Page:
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Jeffery Sowards
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No-closing-cost refinance pros & cons

by Jeffery Sowards 02/14/2024

Refinancing your home can have a plethora of benefits. Among lowering your monthly payment, refinancing your home can also allow you to borrow against your home’s equity. However, refinancing in the beginning can have significant closing costs, such as application fees, loan origination fees, mortgage insurance and interest - especially when involving mortgage points.

Your new mortgage’s closing cost could have upfront fees of anywhere from 2% to 5%. However, there is another type of refinancing option available for homeowners who’d prefer to roll their closing costs into their monthly payments.

Here are the pros and cons of no-closing-cost refinances:

Pro: No closing costs

With no-closing-cost mortgage refinancing, you typically don’t have any upfront closing costs. In fact, your closing costs are rolled into your monthly mortgage payment, so you don’t have to worry about interfering with your current budget.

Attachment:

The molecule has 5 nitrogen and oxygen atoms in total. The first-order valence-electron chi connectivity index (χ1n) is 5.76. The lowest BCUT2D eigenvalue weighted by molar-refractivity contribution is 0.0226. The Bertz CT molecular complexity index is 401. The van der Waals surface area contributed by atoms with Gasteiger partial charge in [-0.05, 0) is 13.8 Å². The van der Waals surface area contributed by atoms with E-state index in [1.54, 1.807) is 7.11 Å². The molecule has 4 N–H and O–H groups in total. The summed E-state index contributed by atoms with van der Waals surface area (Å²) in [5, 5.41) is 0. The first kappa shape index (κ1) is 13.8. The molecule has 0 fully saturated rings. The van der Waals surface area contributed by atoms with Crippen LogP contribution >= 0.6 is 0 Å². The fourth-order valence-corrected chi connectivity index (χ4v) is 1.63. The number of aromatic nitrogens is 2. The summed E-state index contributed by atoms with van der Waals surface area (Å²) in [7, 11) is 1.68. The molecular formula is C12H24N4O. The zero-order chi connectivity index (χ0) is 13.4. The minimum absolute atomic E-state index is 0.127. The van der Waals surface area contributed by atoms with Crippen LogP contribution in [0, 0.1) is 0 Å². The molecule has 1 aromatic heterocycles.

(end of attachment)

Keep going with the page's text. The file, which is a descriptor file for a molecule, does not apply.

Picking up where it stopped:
Con: Higher monthly payment

Because there are no upfront closing costs for a no-closing-cost refinance option, you may have higher monthly payments than if you’d chosen a cost-refinance method. However, higher monthly payments may not be the agreed term for rolling your fees into your new mortgage. Higher interest rates or a longer loan term are also viable options.

Pro: Immediate budget impact

If you’re taking out a no-closing-cost refinancing loan, you’re probably in the market for holding on to your budget at that time. This refinance option allows you to maintain your current budget and can give you the cash needed for other projects, responsibilities or emergencies.

Con: Monthly budget impact

If you are saving for something or budgeting for a big project, you could be set back a bit by the amount you’ll have to pay on your new monthly mortgage payment. Because the fees are rolled back into the loan itself, your monthly payments may be higher than originally anticipated, putting a hurdle in your savings plans.

Regardless of your reasoning for pursuing a no-cost-refinancing option, knowing both sides of the coin can help you make a more informed decision. Both types of refinancing are great options, and if you have questions about which to choose, try speaking with your agent or a finance professional employed with your current mortgage lender.

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